Building From Loose Parts

We have a few swings and a sandbox that are fixed points on our playground, but everything else is up for discussion. Depending on the moment, the kids may move some of our big chunks of woods to make a path through an alligator pit or use one of our bumpy sleds as a toboggan to travel down a snowy slope.


This week they were all about rearranging the slides to make the ultimate sliding experience. It took team work to move the various parts and some engineering to figure out how to secure them in place. There were a few different designs, and they made some ground rules about how to use them safely (ducking being a crucial part of making it work).


Once it was in place one student said, "Hey it's like the water cycle!" "Oh? How so?" Soon everyone was chiming in, "That's precipitation at the top!" "Then the water is going underground into a cave." "No that's when the water drop gets swallowed by an animal." "Maybe that's when the water is traveling into the ocean." "Then they're evaporating back up to the top to start it all over again." They were narrating their play as the whizzed down and around, reviewing vocabulary from our theme time and reveling in their creation.


Morgan's PK and K Class

* Worked on the number 19

* Learned about the letter Oo and met Ozzie Octopus

* Used playdough/uncooked spaghetti and Cheerios to make different creations. They made plants, hedgehogs/porcupines, Spaceman, etc.

* Mixed primary colors to see what colors would be created

* Played alphabet and math bingo!

* Traced our hands to make octopuses and used cheerios as the suction cups!

* Enjoyed being outside and playing construction site in the sandbox and digging for diamonds in the mud


Please check (and empty) folders regularly. Thanks!


Tracy's 1st and 2nd Grade Class

In math, both groups have been working with polygons, and we have been building our geometry vocabulary with words like parallel, vertices (aka corners), and right angles. Everyone is working on the ability to sort shapes by different rules. Our red group continues to develop their understanding of time and fractions. We regularly use the class set of clocks or paper shapes to help us make these concepts physical. The blue group is continuing to develop a solid understanding of centimeters and inches with lots of practice measuring things.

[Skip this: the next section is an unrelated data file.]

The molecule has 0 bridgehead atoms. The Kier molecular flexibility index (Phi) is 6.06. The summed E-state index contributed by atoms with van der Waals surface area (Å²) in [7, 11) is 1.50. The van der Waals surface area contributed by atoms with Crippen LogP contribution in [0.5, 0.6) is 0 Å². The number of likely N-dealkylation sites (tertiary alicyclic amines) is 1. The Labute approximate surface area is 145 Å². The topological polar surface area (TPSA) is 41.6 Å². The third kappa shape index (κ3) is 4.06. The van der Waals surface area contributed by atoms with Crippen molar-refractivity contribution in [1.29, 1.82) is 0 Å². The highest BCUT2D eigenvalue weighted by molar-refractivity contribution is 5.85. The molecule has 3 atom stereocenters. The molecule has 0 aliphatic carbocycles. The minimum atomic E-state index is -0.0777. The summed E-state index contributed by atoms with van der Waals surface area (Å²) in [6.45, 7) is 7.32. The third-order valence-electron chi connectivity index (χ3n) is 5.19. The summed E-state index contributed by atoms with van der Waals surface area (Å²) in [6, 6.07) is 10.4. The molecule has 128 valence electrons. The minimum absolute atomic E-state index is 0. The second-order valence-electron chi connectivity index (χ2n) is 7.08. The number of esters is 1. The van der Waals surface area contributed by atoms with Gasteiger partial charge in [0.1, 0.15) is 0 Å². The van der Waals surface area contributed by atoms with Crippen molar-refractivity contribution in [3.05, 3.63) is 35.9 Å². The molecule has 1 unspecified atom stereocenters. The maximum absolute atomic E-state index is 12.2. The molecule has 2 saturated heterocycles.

In writing, many of the children have finished their animal diaries and are working on "About the Author" pages. We have been working on contractions and when to use apostrophes. Everyone is looking forward to sharing their work at our publishing party on April 13.


Theresa's 3rd - 5th Grade Class

The big kids have been having lovely recess times. They have been organizing themselves into games, building fires, creating slides, and so much more. Recess has had a lovely vibe.


In math, the 5th graders have a solid understanding of fractions and finding common denominators. They know how to add, subtract, multiply and divide fractions. I have been giving them the official, calibrated tests from the textbook company, and I am pleased to say that they are all doing well. 5th grade seems to be the right time to start some testing. The 3rd graders are just about done with the whole year's curriculum! I am looking for new books for them to finish out the year with.


In writing, the kids are working on history projects. They are to have a solid draft by Tuesday. We will then work on revisions and edits. Every day, our kids are doing the difficult, but essential, work of making sense of history. They are digging deep in books and primary sources, asking the hard questions, and learning a lot about how people have fought for civil rights.


In reading, we are finishing up "The Confidence Code," and "Hidden Figures" and beginning fictional stories. We did not read every chapter of the Confidence Code, but it inspired a lot of interesting and important conversations.


Theme: Erosion, Deposition, and the Water Cycle

Like most of our units we started by checking in to see what we know. Many of our kids know the basics of the water cycle and are familiar with the idea of erosion. We dug a little deeper with Did a Dinosaur Drink This Water?, The Drop in My Drink, and The Magic School Bus: Wet All Over. Each of the children made a "Where's Water?" mini book. We also read How Hugh Bennett Saved America's Soil and Ended the Dust Bowl. Everyone did some experiments to see how water travels (or doesn't travel) up various materials. Ask your child about their findings.

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